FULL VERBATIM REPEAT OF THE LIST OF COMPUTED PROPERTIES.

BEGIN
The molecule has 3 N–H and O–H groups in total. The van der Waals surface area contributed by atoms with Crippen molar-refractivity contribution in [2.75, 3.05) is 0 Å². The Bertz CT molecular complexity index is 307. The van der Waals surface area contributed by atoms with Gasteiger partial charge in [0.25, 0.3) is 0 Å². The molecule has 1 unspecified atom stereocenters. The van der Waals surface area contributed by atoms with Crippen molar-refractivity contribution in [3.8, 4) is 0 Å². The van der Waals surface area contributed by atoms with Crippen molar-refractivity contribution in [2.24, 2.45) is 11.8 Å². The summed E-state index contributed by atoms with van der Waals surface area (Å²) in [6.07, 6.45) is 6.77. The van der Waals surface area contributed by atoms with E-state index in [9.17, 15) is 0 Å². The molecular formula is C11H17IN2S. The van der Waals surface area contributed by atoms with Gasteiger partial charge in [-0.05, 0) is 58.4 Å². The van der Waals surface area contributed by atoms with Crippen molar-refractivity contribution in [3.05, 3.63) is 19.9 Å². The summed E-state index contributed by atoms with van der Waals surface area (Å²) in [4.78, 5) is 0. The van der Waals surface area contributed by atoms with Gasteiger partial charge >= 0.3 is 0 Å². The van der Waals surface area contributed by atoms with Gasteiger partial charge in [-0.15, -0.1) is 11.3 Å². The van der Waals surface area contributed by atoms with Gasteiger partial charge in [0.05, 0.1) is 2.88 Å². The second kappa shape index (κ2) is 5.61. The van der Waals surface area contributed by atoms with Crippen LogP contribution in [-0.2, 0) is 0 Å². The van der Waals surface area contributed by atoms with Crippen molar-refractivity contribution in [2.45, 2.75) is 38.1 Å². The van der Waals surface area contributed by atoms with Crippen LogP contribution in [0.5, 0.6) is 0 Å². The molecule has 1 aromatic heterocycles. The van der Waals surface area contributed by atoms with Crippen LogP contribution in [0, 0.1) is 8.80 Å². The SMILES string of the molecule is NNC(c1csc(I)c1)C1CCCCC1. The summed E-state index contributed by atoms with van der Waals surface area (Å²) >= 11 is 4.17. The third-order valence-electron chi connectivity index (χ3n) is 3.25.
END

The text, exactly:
The molecule has 3 N–H and O–H groups in total. The van der Waals surface area contributed by atoms with Crippen molar-refractivity contribution in [2.75, 3.05) is 0 Å². The Bertz CT molecular complexity index is 307. The van der Waals surface area contributed by atoms with Gasteiger partial charge in [0.25, 0.3) is 0 Å². The molecule has 1 unspecified atom stereocenters. The van der Waals surface area contributed by atoms with Crippen molar-refractivity contribution in [3.8, 4) is 0 Å². The van der Waals surface area contributed by atoms with Crippen molar-refractivity contribution in [2.24, 2.45) is 11.8 Å². The summed E-state index contributed by atoms with van der Waals surface area (Å²) in [6.07, 6.45) is 6.77. The van der Waals surface area contributed by atoms with E-state index in [9.17, 15) is 0 Å². The molecular formula is C11H17IN2S. The van der Waals surface area contributed by atoms with Gasteiger partial charge in [-0.05, 0) is 58.4 Å². The van der Waals surface area contributed by atoms with Crippen molar-refractivity contribution in [3.05, 3.63) is 19.9 Å². The summed E-state index contributed by atoms with van der Waals surface area (Å²) in [4.78, 5) is 0. The van der Waals surface area contributed by atoms with Gasteiger partial charge >= 0.3 is 0 Å². The van der Waals surface area contributed by atoms with Gasteiger partial charge in [-0.15, -0.1) is 11.3 Å². The van der Waals surface area contributed by atoms with Gasteiger partial charge in [0.05, 0.1) is 2.88 Å². The second kappa shape index (κ2) is 5.61. The van der Waals surface area contributed by atoms with Crippen LogP contribution in [-0.2, 0) is 0 Å². The van der Waals surface area contributed by atoms with Crippen molar-refractivity contribution in [2.45, 2.75) is 38.1 Å². The van der Waals surface area contributed by atoms with Crippen LogP contribution in [0.5, 0.6) is 0 Å². The molecule has 1 aromatic heterocycles. The van der Waals surface area contributed by atoms with Crippen LogP contribution in [0, 0.1) is 8.80 Å². The SMILES string of the molecule is NNC(c1csc(I)c1)C1CCCCC1. The summed E-state index contributed by atoms with van der Waals surface area (Å²) >= 11 is 4.17. The third-order valence-electron chi connectivity index (χ3n) is 3.25.